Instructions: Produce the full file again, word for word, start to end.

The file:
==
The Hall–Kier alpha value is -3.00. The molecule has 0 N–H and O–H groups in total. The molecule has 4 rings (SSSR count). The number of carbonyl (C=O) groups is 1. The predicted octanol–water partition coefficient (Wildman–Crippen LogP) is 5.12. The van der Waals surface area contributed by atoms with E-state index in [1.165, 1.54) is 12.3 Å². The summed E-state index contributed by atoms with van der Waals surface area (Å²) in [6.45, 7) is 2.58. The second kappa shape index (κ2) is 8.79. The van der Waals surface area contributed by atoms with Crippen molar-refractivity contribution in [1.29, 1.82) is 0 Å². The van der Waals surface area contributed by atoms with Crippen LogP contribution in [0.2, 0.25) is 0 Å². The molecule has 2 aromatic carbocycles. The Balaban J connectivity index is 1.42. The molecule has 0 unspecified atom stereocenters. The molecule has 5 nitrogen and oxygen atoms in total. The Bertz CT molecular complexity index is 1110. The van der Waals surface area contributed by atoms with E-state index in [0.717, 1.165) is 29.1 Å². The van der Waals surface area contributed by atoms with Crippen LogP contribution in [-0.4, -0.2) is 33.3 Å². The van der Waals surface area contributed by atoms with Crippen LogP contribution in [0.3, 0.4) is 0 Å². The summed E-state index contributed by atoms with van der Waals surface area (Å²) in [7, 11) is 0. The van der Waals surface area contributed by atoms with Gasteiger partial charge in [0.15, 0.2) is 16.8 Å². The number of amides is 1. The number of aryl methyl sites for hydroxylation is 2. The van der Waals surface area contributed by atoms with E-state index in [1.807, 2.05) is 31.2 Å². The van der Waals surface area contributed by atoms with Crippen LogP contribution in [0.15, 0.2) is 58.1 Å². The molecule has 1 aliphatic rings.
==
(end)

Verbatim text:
The Hall–Kier alpha value is -3.00. The molecule has 0 N–H and O–H groups in total. The molecule has 4 rings (SSSR count). The number of carbonyl (C=O) groups is 1. The predicted octanol–water partition coefficient (Wildman–Crippen LogP) is 5.12. The van der Waals surface area contributed by atoms with E-state index in [1.165, 1.54) is 12.3 Å². The summed E-state index contributed by atoms with van der Waals surface area (Å²) in [6.45, 7) is 2.58. The second kappa shape index (κ2) is 8.79. The van der Waals surface area contributed by atoms with Crippen molar-refractivity contribution in [1.29, 1.82) is 0 Å². The van der Waals surface area contributed by atoms with Crippen LogP contribution in [0.2, 0.25) is 0 Å². The molecule has 2 aromatic carbocycles. The Balaban J connectivity index is 1.42. The molecule has 0 unspecified atom stereocenters. The molecule has 5 nitrogen and oxygen atoms in total. The Bertz CT molecular complexity index is 1110. The van der Waals surface area contributed by atoms with E-state index in [0.717, 1.165) is 29.1 Å². The van der Waals surface area contributed by atoms with Crippen LogP contribution in [-0.4, -0.2) is 33.3 Å². The van der Waals surface area contributed by atoms with Crippen LogP contribution in [0.3, 0.4) is 0 Å². The summed E-state index contributed by atoms with van der Waals surface area (Å²) in [7, 11) is 0. The van der Waals surface area contributed by atoms with Gasteiger partial charge in [0.15, 0.2) is 16.8 Å². The number of amides is 1. The number of aryl methyl sites for hydroxylation is 2. The van der Waals surface area contributed by atoms with E-state index in [1.807, 2.05) is 31.2 Å². The van der Waals surface area contributed by atoms with Crippen LogP contribution in [0.15, 0.2) is 58.1 Å². The molecule has 1 aliphatic rings.